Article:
Hydrophobia; Animal bite - rabies; Dog bite - rabies; Bat bite - rabies; Raccoon bites - rabies
Rabies is a deadly viral infection that is mainly spread by infected animals.
The infection is caused by rabies virus. Rabies is spread by infected saliva that enters the body through a bite or broken skin. The virus travels from the wound to the brain, where it causes swelling or inflammation. This inflammation leads to symptoms of the disease. Most rabies deaths occur in children.
In the past, human rabies cases in the United States usually resulted from a dog bite. Recently, more cases of human rabies have been linked to bats and raccoons. Dog bites are a common cause of rabies in developing countries, especially Asia and Africa. There have been no reports of rabies caused by dog bites in the United States for a number of years due to widespread animal vaccination.
Other wild animals that can spread the rabies virus include:
In rare cases, rabies has been transmitted without an actual bite. This type of infection is believed to be caused by infected saliva that has gotten into the air, usually in bat caves.
The time between infection and when you get sick ranges from 10 days to 7 years. This time period is called the incubation period. The average incubation period is 3 to 12 weeks.
Fear of water (hydrophobia) is the most common symptom. Other symptoms may include:
If an animal bites you, try to gather as much information about the animal as possible. Call your local animal control authorities to safely capture the animal. If rabies is suspected, the animal will be watched for signs of rabies.
A special test called immunofluorescence is used to look at the brain tissue after an animal is dead. This test can reveal whether the animal had rabies.
The health care provider will examine you and look at the bite. The wound will be cleaned and treated.
The same test used on animals can be done to check for rabies in humans. The test uses a piece of skin from the neck. The provider may also look for the rabies virus in your saliva or spinal fluid, although these tests are not as sensitive and may need to be repeated.
A spinal tap may be done to look for signs of the infection in your spinal fluid. Other tests done may include:
The aim of the treatment is to relieve the symptoms of the bite wound and assess risk of rabies infection. Clean the wound well with soap and water and seek professional medical help. You will need a provider to clean the wound and remove any foreign objects. Most of the time, stitches should not be used for animal bite wounds.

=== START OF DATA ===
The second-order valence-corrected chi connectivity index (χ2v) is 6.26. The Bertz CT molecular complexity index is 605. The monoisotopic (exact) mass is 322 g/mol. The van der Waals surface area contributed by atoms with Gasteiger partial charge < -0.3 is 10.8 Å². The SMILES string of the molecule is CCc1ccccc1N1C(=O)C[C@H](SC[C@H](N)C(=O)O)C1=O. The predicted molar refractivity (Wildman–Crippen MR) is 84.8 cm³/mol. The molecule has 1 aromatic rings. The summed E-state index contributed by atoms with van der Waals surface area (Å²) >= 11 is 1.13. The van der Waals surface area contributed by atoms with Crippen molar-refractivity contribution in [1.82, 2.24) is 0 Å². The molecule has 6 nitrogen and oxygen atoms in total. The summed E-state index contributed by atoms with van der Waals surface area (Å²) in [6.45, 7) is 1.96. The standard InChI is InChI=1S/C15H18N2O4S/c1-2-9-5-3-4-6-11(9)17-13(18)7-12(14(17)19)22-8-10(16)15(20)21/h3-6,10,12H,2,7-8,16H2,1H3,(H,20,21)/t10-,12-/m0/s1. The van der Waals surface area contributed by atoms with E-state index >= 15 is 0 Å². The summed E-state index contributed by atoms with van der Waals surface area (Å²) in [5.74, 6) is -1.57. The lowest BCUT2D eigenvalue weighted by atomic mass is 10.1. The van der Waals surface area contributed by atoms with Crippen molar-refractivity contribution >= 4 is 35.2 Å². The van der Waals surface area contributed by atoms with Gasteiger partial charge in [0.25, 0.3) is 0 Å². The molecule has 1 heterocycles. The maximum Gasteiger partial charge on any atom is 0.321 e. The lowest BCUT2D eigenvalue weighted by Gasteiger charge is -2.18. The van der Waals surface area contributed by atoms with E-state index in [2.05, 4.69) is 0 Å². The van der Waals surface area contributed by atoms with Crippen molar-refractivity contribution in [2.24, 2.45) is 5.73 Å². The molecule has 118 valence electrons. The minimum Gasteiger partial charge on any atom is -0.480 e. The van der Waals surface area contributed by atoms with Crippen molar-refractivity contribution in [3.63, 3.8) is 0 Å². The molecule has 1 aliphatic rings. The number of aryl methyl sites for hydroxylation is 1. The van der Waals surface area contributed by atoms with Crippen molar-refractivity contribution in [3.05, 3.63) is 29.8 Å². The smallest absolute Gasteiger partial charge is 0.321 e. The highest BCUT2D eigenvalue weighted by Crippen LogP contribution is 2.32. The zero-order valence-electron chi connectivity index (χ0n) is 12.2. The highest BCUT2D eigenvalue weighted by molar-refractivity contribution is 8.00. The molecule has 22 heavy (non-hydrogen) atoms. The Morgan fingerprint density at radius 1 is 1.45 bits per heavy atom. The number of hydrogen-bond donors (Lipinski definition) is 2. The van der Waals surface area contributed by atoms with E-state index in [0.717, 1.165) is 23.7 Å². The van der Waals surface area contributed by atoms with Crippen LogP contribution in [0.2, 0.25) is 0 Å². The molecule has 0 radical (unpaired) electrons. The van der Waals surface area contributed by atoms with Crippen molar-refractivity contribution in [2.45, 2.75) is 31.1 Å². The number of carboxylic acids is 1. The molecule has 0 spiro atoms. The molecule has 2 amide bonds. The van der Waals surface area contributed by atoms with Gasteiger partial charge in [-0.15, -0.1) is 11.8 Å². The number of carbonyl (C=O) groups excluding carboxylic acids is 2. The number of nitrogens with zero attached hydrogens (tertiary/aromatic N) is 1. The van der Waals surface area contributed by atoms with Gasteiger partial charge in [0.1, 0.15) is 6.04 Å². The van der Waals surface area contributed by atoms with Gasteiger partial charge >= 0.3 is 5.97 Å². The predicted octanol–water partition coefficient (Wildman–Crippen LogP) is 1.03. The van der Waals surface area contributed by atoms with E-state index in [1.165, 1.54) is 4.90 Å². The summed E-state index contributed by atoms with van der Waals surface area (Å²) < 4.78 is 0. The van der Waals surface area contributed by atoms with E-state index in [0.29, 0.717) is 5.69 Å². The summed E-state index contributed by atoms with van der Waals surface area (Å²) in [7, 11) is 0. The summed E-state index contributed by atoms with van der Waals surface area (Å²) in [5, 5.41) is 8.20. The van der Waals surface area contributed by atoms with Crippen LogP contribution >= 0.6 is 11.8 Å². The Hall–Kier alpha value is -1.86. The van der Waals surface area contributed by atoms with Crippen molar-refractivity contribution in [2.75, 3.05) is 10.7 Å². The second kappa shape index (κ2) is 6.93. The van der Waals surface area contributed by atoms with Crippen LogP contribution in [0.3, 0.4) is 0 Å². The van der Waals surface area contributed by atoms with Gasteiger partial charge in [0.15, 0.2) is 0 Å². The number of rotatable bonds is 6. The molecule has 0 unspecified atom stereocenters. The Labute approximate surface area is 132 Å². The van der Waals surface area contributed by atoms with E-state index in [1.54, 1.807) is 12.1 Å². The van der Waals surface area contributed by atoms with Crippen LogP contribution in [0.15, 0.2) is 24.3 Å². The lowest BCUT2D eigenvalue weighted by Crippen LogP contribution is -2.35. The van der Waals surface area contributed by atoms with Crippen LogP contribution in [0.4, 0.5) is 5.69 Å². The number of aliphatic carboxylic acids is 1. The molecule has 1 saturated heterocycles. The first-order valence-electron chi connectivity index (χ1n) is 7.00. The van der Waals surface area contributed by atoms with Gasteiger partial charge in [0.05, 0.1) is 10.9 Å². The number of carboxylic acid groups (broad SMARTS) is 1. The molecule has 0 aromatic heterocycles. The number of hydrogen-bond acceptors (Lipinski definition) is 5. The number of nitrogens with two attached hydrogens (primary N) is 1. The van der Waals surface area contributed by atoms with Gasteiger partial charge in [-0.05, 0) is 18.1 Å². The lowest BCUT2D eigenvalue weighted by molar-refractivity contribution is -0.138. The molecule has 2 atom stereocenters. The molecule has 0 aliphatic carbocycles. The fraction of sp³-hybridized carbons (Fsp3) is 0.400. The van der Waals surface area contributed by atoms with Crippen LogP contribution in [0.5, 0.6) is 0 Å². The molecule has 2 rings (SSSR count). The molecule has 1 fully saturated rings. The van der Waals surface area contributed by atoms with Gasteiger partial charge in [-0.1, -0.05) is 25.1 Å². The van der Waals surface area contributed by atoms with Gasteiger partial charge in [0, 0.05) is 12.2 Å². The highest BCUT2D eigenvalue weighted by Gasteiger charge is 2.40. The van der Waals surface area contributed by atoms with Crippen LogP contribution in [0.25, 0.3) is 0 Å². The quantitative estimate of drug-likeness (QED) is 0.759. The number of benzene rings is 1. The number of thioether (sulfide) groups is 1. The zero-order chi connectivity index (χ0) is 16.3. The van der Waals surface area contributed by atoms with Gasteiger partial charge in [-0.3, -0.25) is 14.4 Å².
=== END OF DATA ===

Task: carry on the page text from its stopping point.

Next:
If there is any risk of rabies, you will be given a series of a preventive vaccine. The vaccine is generally given in 5 doses over 28 days. Antibiotics have no effect on the rabies virus.
Most people also receive a treatment called human rabies immunoglobulin (HRIG). This treatment is given the day the bite occurred.
Call your provider right away after an animal bite or after being exposed to animals such as bats, foxes, and skunks. They may carry rabies.
There is no known treatment for people with symptoms of a rabies infection, but there have been a few reports of people surviving with experimental treatments.
It is possible to prevent rabies if you get the vaccine soon after the bite. To date, no one in the United States has developed rabies when they were given the vaccine promptly and appropriately.
Once the symptoms appear, the person rarely survives the disease, even with treatment. Death from respiratory failure usually occurs within 7 days after symptoms start.
Rabies is a life-threatening infection. Left untreated, rabies can lead to coma and death.
In rare cases, some people may have an allergic reaction to the rabies vaccine.
Go to the emergency room or call 911 or the local emergency number if an animal bites you.
To help prevent rabies:
Bullard-Berent J. Rabies. In: Walls RM, Hockberger RS, Gausche-Hill M, eds. Rosen's Emergency Medicine: Concepts and Clinical Practice. 9th ed. Philadelphia, PA: Elsevier; 2018:chap 123.
Centers for Disease Control and Prevention website. Rabies. www.cdc.gov/rabies/index.html. Updated September 25, 2020. Accessed December 2, 2020.
Williams B, Rupprecht CE, Bleck TP. Rabies (rhabdoviruses). In: Bennett JE, Dolin R, Blaser MJ, eds. Mandell, Douglas, and Bennett's Principles and Practice of Infectious Diseases. 9th ed. Philadelphia, PA: Elsevier; 2020:chap 163.BACK TO TOP
Review Date: 10/25/2020
Reviewed By: Jatin M. Vyas, MD, PhD, Assistant Professor in Medicine, Harvard Medical School; Assistant in Medicine, Division of Infectious Disease, Department of Medicine, Massachusetts General Hospital, Boston, MA. Also reviewed by David Zieve, MD, MHA, Medical Director, Brenda Conaway, Editorial Director, and the A.D.A.M. Editorial team.
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